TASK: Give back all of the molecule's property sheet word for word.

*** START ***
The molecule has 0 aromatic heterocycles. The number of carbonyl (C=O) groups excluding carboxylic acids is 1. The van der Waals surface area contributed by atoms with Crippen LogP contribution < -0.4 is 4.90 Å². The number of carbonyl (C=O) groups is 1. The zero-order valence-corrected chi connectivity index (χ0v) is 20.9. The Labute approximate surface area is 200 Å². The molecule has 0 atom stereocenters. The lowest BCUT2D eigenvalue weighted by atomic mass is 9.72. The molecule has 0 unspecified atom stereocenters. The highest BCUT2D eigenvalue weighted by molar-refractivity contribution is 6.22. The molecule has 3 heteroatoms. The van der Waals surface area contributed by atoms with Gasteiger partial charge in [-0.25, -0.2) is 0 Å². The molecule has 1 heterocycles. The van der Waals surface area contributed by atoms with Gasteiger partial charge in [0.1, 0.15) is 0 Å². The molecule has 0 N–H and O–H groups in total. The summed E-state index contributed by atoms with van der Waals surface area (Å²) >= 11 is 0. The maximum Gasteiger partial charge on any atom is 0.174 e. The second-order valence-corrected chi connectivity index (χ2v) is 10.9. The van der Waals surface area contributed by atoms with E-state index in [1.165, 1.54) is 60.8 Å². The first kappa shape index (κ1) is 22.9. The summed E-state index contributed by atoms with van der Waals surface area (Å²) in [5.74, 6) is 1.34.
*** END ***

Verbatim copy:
The molecule has 0 aromatic heterocycles. The number of carbonyl (C=O) groups excluding carboxylic acids is 1. The van der Waals surface area contributed by atoms with Crippen LogP contribution < -0.4 is 4.90 Å². The number of carbonyl (C=O) groups is 1. The zero-order valence-corrected chi connectivity index (χ0v) is 20.9. The Labute approximate surface area is 200 Å². The molecule has 0 atom stereocenters. The lowest BCUT2D eigenvalue weighted by atomic mass is 9.72. The molecule has 0 unspecified atom stereocenters. The highest BCUT2D eigenvalue weighted by molar-refractivity contribution is 6.22. The molecule has 3 heteroatoms. The van der Waals surface area contributed by atoms with Gasteiger partial charge in [-0.25, -0.2) is 0 Å². The molecule has 1 heterocycles. The van der Waals surface area contributed by atoms with Gasteiger partial charge in [0.1, 0.15) is 0 Å². The molecule has 0 N–H and O–H groups in total. The summed E-state index contributed by atoms with van der Waals surface area (Å²) >= 11 is 0. The maximum Gasteiger partial charge on any atom is 0.174 e. The second-order valence-corrected chi connectivity index (χ2v) is 10.9. The van der Waals surface area contributed by atoms with E-state index in [1.165, 1.54) is 60.8 Å². The first kappa shape index (κ1) is 22.9. The summed E-state index contributed by atoms with van der Waals surface area (Å²) in [5.74, 6) is 1.34.